To establish the roots, this plant will need tons of water. It’s important to plant your hydrangea in a place that gets good drainage but is not too wet. Its roots are susceptible to rot.

Climbing hydrangeas are also easily damaged, so they need to be planted in a more protected area – a courtyard or fenced-in garden could be the perfect place. This is especially important if they have natural shelter from the walls and aren’t sitting in hot sun for too long. Climbing hydrangeas can grow for many years without needing to be pruned.

6. Beaumontia

This evergreen vine is considered one of the most outstanding and beautiful climbing plants in the world. It’s native to China, India, and Southeast Asia and does well in a tropical climate. They can withstand subtropical climates, such as Southern California, but they will lose many of their leaves in the winter.

However, what a showstopper when they bloom! Large white bell-shaped flowers with a lovely scent and long stamens are the reward for the gardener who tends these.

Beaumontia need full sunlight or light shade and rich, well-drained soil. It does require a lot of watering but needs to be monitored for root rot. A raised bed with organic matter is a good solution for this problem. Prune after flowering to ensure blooms next year.

7. Morning Glory

Morning glories are fast growing and avid climbers. Because of this, and because they can tolerate poor, dry soils, some morning glory varieties are used for creating shade on buildings where none exists. They can keep the building cooler inside.

Some morning glory species are very invasive and can take over any other type of plant, gobbling up the sunlight and nutrients for themselves. They produce pretty, cone shaped flowers. Depending on the species, some morning glories are planted as annuals and some can tolerate cold and be a perennial. Plant morning glory plants in full sun, moist well-drained soil and water on hot days to avoid wilting.

8. Japanese Quince

If you fancy a climber that looks Japanese, try this plant. In the spring, it has little red flowers and it’s easy to care for. It can be planted in most soils, in the sun or partial shade and blooms quickly with plenty of water. However, Japanese quince can tolerate drought.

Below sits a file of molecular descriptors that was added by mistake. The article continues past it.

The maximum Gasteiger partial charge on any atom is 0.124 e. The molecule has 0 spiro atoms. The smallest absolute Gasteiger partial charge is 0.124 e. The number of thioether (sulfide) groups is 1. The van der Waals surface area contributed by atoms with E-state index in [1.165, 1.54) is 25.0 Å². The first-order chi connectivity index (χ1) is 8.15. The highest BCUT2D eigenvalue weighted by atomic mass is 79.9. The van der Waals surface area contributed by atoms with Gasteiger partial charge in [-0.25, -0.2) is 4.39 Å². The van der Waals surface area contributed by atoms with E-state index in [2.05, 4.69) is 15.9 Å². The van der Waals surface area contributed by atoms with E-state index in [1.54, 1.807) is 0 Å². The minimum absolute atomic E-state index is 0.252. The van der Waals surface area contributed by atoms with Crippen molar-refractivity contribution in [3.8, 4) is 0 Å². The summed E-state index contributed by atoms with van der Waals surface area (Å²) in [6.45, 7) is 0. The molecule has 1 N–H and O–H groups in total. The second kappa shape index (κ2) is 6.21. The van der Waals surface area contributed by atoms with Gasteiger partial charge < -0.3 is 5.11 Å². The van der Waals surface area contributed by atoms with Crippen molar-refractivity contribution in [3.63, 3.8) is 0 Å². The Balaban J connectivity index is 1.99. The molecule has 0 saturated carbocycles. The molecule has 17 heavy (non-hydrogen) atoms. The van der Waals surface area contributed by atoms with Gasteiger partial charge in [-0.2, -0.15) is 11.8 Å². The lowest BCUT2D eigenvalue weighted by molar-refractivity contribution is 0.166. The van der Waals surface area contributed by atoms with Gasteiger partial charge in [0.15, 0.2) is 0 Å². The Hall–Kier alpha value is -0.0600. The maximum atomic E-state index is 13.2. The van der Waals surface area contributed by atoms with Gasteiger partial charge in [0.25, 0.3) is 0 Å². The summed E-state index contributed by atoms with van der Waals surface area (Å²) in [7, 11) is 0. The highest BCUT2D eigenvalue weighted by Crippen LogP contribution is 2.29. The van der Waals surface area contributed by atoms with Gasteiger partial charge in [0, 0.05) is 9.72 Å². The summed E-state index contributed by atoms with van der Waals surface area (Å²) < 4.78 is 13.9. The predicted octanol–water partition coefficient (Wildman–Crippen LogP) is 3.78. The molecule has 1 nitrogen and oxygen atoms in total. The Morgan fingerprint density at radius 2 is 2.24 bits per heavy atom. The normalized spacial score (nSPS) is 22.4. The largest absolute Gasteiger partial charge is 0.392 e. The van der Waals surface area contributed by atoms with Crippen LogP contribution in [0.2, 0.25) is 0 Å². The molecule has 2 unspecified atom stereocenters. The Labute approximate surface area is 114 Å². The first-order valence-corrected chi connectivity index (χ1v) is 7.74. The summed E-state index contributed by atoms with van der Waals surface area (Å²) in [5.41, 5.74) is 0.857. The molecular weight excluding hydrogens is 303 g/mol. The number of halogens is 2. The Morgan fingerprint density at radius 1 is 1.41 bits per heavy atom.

9. Jasmine

Another climbing plant people associate with the Orient is Jasmine. It comes in two varieties summer jasmine and winter jasmine. Summer jasmine does best on the south or southwest side of your home with full sun. Winter jasmine can be planted in partial shade on the south, east or northwest side of your home.

Jasmine is a woody climber in the olive family. It thrives in a subtropical and warm temperate climate and needs frequent watering. Jasmine is also cultivated for its large, fragrant, and beautiful flowers. Summer jasmine needs to be pruned in late summer or early autumn and winter jasmine needs to be pruned only in spring. All Jasmine can grow up to 26 feet in both height and spread.

10. Halliana

This plant is also known as Japanese Honeysuckle. Another big, evergreen climbing plant, this one has white and yellow flowers which have a delicate, hanging look among its big, green leaves.

Halliana can tolerate full sun but does best in partial shade. It tolerates chalk, clay and loam soils quite well and grows quite tall – up to 30 feet in height. While it might take years to reach its full potential, this plant is worth the easy care and time.


If you are dreaming about a climbing plant for your next garden project, I hope this little guide gets those juices flowing. Climbing plants can be some of the most rewarding plants for the effort you put in. Happy gardening!